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Stephanie Jane Hahn, Attorney At Law
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Workplace Discrimination Archives

Over one-third of workers with disabilities report discrimination

The number of disabling conditions, as defined by federal regulations, present among workers in Indiana is largely invisible. A study from the Center for Talent Innovation that surveyed college-educated workers in white collar positions found that roughly 30 percent of them had a disability of some kind, such as migraine headaches, autism or chronic disease. Among those disabled people, 62 percent of them had invisible problems that prevented others from recognizing their disabilities.

The negative financial and professional consequences of bias

Black and Latino workers in Indiana and elsewhere may find it harder to find a job compare to their white counterparts. According to researchers at Northwester, Harvard and the Institute of Social Research in Oslo, blacks and Latinos face roughly the same levels of bias in hiring that they did 25 years ago. The researchers analyzed various studies that have been conducted since 1989.

How to handle DACA uncertainty

Business owners in Indiana and elsewhere could be fined or jailed for employing DACA "Dreamers" after their work permits expire. However, business owners may face penalties if they terminate workers because of their DACA statuses. It could also be discriminatory to check paperwork related to a person's work status or ask questions about that subject.

DOJ claims law doesn't protect LBGT workers

According to the Department of Justice, civil rights legislation does not protect workers in Indiana or anywhere in America on the basis of their sexual orientation. This is counter to a position that the EEOC has held since 2012. The EEOC believes that it is impossible to distinguish between discrimination based on sex and discrimination based on sexual orientation.

Women not alone in facing wage discrimination

Indiana employees may want to take heed of research published by the Center for American Progress. The common perception that wage discrimination is mostly an issue dealt with by women is undercut by the review of data from the Equal Employment Opportunity Commission. The numbers show a variety of filing categories beyond gender. Even when limited to gender, men are represented in significant numbers among the filers.

Avoiding subtle age discrimination

Older adults in Indiana who are job hunting may encounter subtle age discrimination. While the federal Age Discrimination in Employment Act prohibits employers with 20 or more workers from discriminating against workers at or over the age of 40, companies may prefer to hire younger workers for a number of reasons including lower salary requirements. According to the AARP Public Policy Institute, more than 60 percent of workers 50 and older have experienced age discrimination on the job.

The Age Discrimination in Employment Act 50 years later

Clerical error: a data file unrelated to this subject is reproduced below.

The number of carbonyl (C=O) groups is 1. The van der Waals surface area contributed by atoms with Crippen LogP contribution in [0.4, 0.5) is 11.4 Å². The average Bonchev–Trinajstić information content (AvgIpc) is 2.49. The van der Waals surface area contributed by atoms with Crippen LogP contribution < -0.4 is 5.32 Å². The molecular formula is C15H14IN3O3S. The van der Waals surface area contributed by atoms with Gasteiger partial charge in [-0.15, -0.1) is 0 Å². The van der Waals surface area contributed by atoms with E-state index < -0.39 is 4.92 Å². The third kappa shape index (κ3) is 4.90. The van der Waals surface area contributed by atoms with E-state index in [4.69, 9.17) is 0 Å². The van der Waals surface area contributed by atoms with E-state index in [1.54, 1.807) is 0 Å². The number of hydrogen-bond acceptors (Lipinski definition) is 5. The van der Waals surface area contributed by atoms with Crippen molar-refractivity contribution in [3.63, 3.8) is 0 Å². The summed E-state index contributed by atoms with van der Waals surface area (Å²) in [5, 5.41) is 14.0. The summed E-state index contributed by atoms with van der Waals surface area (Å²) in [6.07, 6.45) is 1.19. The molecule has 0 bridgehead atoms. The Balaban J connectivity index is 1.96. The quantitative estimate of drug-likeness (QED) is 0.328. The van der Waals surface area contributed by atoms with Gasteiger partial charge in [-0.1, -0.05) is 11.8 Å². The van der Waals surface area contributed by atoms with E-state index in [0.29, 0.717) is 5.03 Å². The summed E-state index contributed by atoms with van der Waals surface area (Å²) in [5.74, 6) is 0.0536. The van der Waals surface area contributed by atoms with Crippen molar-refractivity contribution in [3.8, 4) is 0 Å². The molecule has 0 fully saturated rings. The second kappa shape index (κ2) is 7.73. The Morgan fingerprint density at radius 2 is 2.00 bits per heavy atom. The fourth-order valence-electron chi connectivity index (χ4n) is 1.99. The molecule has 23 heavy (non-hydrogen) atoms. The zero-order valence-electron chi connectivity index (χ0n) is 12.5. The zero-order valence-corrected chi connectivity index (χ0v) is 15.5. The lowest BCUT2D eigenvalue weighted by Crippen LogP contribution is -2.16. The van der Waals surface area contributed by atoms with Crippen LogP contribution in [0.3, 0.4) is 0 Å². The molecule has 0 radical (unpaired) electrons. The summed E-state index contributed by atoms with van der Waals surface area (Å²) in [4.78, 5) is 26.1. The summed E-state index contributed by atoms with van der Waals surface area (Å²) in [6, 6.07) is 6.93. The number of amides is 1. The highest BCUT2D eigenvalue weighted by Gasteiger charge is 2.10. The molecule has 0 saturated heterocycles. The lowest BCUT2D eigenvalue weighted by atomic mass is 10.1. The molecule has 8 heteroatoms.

As the Age Discrimination in Employment Act reaches its 50th anniversary, employment-related age discrimination claims in Indiana and around the country show no sign of abating. According to the Equal Employment Opportunity Commission, claims regarding age discrimination peaked in 2008 at over 24,000. In the past decade, at least 20,000 have been filed annually, and in 2016, there were 20,857 filings.

Appeals court protects LGBT workers from discrimination

In a major step forward for the rights of lesbian, gay, bisexual and transgender (LGBT) employees, an appeals court ruled recently that the protections of the Civil Rights Act do in fact apply to discrimination based on sexual orientation. The 7th Circuit Court of Appeals handed down a decision that offers precise direction to many employers about whether or not they can treat LGBT employees differently — an issue that has come back into the spotlight lately.

Civil Rights Act may not offer equal protection in all cases

Workplace discrimination can take many shapes and sizes, but one would hope that discrimination based on sexual orientation or gender identity would be a thing of the past by now. Unfortunately for workers' rights advocates, a three-judge panel ruled recently on a case before the 11th Circuit appeals court, stating that the Civil Rights Act of 1964 and its protections do not extend to discrimination against employees due to sexual orientation.

Bill seeks to make lawsuits against companies more difficult

The new year and new administration has brought with it a host of changes in the legal landscape of doing business and operating as a consumer. Among the new bills being debated in the current legislative season is a bill recently approved by the U.S. House that seeks to restrict the freedoms of individuals or groups to sue a company. Unfortunately, this may be a significant setback for those with legitimate workplace discrimination claims.

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Stephanie Jane Hahn

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